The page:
(Edmund Burke, Reflections)
The price for it – the social and economic harm caused and the legal destruction of Crown sovereignty itself- has proven to be too high.
With the repeal of sections 25 and 35 of the Charter the legislatures of Canada, the House of Commons and the provincial legislatures, their legislative supremacy restored, and, they not being constitutionally restricted as before, would then be able to pass laws in the areas of their respective jurisdictions reversing, eliminating or otherwise dealing with those destabilizing and devolutionary aspects of Haida Nation jurisprudence that each respective legislature felt it was in the public interest to do.
More particularly, the Tsilhcot’in created aboriginal title, and the chokehold mandatory duty to consult and accommodate, would both be able to be legislatively abolished, thereby restoring sole and paramount Crown sovereignty. The Indian Act and its progeny, the reserve system and special race-based laws and entitlements for Indians -UNDRIP- the heart of the whole benignly racist, quasi-segregationist, dysfunctional and harmful matter – would then be able to be moved to Canada’s legislative centre stage.
I assert again that the Crowns of Canada would be acting honourably towards Indians, having our fundamental Canadian values and the best long-term interests of Indians in mind, considered reasonably and in a modern context – having all the facts and arguments made in this essay in mind – if they, in constant consultation and, to the extent possible, in concert with Indians, in a measured and gradual manner, legislated the reserve system out of existence, legislated the eventual abrogation of all treaties with Indians and legislated the eventual end of special race-based laws and entitlements for Indians in Canada – thusly setting all Indians on the just and correct path of legal, social and political unity with all other Canadians.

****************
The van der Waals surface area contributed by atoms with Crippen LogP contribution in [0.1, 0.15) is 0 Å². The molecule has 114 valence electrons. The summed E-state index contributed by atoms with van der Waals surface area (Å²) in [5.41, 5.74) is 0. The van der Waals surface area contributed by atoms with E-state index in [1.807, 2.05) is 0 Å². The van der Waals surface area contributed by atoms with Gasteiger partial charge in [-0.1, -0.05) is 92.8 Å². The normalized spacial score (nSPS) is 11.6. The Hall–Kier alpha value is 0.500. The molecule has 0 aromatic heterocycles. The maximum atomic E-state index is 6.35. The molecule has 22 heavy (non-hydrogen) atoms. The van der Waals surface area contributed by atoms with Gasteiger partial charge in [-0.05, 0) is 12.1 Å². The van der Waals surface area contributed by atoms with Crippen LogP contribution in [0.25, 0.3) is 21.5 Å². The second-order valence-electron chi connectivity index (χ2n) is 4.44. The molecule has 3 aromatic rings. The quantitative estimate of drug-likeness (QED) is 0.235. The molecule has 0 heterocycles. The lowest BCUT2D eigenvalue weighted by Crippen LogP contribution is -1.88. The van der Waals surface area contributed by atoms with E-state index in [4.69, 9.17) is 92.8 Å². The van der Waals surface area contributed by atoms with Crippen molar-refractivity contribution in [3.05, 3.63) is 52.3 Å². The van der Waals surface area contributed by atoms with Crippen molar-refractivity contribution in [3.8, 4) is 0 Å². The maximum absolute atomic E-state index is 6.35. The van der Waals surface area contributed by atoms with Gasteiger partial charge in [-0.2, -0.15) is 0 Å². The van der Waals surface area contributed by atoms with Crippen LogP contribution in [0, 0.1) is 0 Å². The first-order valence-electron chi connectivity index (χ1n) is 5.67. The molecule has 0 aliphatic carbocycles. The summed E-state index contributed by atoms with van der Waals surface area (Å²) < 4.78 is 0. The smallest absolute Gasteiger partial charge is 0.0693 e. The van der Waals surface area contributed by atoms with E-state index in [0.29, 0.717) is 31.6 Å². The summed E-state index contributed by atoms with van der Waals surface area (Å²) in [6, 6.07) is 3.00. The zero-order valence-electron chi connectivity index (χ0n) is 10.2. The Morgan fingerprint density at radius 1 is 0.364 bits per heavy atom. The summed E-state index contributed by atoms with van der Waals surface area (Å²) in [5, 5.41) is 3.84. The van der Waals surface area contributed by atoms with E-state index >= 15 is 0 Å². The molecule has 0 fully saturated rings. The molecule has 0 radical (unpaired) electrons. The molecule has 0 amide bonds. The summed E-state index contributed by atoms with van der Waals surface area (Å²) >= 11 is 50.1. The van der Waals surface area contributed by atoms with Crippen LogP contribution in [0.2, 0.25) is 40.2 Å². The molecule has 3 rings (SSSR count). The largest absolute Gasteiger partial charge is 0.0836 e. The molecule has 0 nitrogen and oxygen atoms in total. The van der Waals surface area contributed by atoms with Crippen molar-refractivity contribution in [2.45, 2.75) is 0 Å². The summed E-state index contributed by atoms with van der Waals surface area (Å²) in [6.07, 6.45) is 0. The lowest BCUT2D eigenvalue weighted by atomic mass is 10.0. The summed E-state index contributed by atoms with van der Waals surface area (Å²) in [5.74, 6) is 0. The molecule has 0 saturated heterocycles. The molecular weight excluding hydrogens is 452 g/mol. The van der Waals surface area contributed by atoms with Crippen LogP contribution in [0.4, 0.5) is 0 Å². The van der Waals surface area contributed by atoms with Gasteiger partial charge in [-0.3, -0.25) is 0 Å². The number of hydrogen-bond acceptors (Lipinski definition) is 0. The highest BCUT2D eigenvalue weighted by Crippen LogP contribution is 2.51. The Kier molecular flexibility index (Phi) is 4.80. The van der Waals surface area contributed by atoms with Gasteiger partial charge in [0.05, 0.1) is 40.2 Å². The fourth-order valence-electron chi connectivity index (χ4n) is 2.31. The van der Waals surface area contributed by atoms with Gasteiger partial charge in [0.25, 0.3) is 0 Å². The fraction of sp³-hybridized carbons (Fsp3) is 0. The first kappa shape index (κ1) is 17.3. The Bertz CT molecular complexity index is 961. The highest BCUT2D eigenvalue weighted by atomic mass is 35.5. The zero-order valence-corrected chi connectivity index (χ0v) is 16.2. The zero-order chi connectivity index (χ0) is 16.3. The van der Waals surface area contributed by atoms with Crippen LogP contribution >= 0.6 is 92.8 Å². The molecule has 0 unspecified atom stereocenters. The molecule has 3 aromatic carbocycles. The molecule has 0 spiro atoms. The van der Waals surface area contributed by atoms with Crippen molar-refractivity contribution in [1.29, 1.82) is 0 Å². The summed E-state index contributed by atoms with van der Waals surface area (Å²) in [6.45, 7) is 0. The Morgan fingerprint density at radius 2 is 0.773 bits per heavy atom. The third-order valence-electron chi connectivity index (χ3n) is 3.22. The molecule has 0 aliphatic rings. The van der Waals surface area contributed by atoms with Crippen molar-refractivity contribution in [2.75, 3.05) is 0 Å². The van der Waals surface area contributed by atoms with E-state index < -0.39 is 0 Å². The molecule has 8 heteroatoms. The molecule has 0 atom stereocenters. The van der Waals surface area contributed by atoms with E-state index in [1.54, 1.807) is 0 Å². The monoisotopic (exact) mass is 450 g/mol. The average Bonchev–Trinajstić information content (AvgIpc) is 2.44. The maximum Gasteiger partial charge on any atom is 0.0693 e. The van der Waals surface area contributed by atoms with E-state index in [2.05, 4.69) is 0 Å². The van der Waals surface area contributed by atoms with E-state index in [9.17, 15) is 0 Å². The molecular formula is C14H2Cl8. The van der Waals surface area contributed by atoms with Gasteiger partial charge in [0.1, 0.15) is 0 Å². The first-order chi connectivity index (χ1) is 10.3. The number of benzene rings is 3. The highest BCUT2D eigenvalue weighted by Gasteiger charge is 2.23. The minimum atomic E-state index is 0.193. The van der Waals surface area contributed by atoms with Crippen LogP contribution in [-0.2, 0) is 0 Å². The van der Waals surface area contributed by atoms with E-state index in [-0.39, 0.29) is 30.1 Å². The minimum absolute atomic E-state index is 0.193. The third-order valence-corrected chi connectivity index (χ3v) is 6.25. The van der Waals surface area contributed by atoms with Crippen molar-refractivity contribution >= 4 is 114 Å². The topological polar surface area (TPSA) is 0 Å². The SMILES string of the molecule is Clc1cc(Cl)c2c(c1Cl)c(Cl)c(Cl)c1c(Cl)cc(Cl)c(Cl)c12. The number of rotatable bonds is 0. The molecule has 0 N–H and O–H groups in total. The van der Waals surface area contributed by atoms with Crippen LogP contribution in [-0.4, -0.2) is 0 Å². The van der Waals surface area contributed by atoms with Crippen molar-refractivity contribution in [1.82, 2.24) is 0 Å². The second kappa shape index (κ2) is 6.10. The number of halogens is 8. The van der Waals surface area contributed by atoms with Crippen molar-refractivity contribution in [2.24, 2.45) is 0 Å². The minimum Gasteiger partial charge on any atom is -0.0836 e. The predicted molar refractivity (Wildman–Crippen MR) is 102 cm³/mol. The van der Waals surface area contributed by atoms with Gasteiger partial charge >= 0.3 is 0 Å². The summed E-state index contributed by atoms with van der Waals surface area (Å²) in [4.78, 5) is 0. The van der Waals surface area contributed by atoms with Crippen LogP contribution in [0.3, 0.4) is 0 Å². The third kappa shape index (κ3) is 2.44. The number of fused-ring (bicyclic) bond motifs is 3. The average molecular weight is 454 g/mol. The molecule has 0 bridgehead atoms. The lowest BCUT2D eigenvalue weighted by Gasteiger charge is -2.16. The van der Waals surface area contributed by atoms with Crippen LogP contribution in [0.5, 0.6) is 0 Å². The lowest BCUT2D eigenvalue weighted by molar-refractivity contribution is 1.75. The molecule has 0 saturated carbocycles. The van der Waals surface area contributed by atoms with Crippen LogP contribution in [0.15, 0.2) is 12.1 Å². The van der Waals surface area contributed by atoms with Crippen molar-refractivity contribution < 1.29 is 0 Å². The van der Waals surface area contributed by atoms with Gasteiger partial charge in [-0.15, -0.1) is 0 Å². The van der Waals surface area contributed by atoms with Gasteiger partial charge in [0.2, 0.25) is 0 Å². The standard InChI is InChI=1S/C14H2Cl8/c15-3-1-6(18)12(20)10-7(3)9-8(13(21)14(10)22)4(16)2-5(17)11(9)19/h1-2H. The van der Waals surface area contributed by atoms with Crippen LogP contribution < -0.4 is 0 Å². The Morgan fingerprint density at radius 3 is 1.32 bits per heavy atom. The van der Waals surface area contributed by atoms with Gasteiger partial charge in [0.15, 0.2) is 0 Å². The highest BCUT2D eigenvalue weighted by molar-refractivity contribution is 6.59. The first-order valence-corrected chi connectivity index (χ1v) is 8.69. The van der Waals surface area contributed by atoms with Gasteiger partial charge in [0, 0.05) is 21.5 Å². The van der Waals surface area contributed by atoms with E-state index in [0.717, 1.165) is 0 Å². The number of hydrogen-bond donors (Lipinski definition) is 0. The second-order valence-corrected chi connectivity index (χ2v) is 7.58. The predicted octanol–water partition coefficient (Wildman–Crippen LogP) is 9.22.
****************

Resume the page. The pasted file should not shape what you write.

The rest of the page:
This would not be anything like acting out the “dark side” of the doctrine of legislative supremacy. This would constitute the collectivity of Canada, acting through its legislatures, firmly, gently, wisely and in accordance with our highest Western enlightenment traditions, in accordance with a muscular exercise of the classically liberal values that have made Canada a beacon and refuge for the world, taking the collective hand of our fellow Indian citizens and with morally just and meliorist intentions and ultimate effect, pulling them up and into the Canadian family as equals.
Indian elites and many others will charge that these new laws, taken separately and together, would constitute a massive abrogation of Canada’s existing treaty obligations to Indians. They would be correct in that regard.
But, as stated above, an examination of the facts and circumstances surrounding the making of the treaties leads one to fairly conclude that the treaties were never intended by the Crown to create a permanent state of segregation of Indians from the rest of Canada. They were regarded partly as interim measures, as half-way stations between the old, lost Indian tribal cultures and eventual assimilation and integration into modern Canada.